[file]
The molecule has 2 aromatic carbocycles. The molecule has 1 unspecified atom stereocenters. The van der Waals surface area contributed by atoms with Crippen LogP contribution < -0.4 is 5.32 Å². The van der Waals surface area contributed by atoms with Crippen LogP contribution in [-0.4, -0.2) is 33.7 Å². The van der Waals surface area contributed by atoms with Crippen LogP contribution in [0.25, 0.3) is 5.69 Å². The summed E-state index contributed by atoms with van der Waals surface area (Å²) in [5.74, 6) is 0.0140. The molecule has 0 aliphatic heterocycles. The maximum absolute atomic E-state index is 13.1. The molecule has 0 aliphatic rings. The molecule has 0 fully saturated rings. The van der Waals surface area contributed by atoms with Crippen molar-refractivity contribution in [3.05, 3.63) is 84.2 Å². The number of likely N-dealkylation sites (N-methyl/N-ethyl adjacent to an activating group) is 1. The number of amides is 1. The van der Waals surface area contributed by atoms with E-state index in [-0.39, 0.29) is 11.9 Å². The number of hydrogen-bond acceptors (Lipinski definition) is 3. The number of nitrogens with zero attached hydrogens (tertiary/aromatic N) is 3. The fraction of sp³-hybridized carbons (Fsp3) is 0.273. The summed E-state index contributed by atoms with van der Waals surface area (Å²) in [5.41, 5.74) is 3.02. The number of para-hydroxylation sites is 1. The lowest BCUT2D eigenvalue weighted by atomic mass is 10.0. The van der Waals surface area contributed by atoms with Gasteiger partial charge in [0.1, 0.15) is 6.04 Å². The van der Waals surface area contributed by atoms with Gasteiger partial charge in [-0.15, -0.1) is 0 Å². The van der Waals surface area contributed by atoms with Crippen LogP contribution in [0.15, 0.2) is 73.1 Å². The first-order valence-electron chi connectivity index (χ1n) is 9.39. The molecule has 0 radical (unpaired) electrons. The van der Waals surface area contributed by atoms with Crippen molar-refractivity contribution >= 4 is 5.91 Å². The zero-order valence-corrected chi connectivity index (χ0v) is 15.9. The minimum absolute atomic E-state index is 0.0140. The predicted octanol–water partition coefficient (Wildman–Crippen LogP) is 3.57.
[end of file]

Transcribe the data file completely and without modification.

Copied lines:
The molecule has 2 aromatic carbocycles. The molecule has 1 unspecified atom stereocenters. The van der Waals surface area contributed by atoms with Crippen LogP contribution < -0.4 is 5.32 Å². The van der Waals surface area contributed by atoms with Crippen LogP contribution in [-0.4, -0.2) is 33.7 Å². The van der Waals surface area contributed by atoms with Crippen LogP contribution in [0.25, 0.3) is 5.69 Å². The summed E-state index contributed by atoms with van der Waals surface area (Å²) in [5.74, 6) is 0.0140. The molecule has 0 aliphatic heterocycles. The maximum absolute atomic E-state index is 13.1. The molecule has 0 aliphatic rings. The molecule has 0 fully saturated rings. The van der Waals surface area contributed by atoms with Crippen molar-refractivity contribution in [3.05, 3.63) is 84.2 Å². The number of likely N-dealkylation sites (N-methyl/N-ethyl adjacent to an activating group) is 1. The number of amides is 1. The van der Waals surface area contributed by atoms with E-state index in [-0.39, 0.29) is 11.9 Å². The number of hydrogen-bond acceptors (Lipinski definition) is 3. The number of nitrogens with zero attached hydrogens (tertiary/aromatic N) is 3. The fraction of sp³-hybridized carbons (Fsp3) is 0.273. The summed E-state index contributed by atoms with van der Waals surface area (Å²) in [5.41, 5.74) is 3.02. The number of para-hydroxylation sites is 1. The lowest BCUT2D eigenvalue weighted by atomic mass is 10.0. The van der Waals surface area contributed by atoms with Gasteiger partial charge in [0.1, 0.15) is 6.04 Å². The van der Waals surface area contributed by atoms with Gasteiger partial charge in [-0.15, -0.1) is 0 Å². The van der Waals surface area contributed by atoms with Crippen LogP contribution in [0.15, 0.2) is 73.1 Å². The first-order valence-electron chi connectivity index (χ1n) is 9.39. The molecule has 0 radical (unpaired) electrons. The van der Waals surface area contributed by atoms with Crippen molar-refractivity contribution >= 4 is 5.91 Å². The zero-order valence-corrected chi connectivity index (χ0v) is 15.9. The minimum absolute atomic E-state index is 0.0140. The predicted octanol–water partition coefficient (Wildman–Crippen LogP) is 3.57.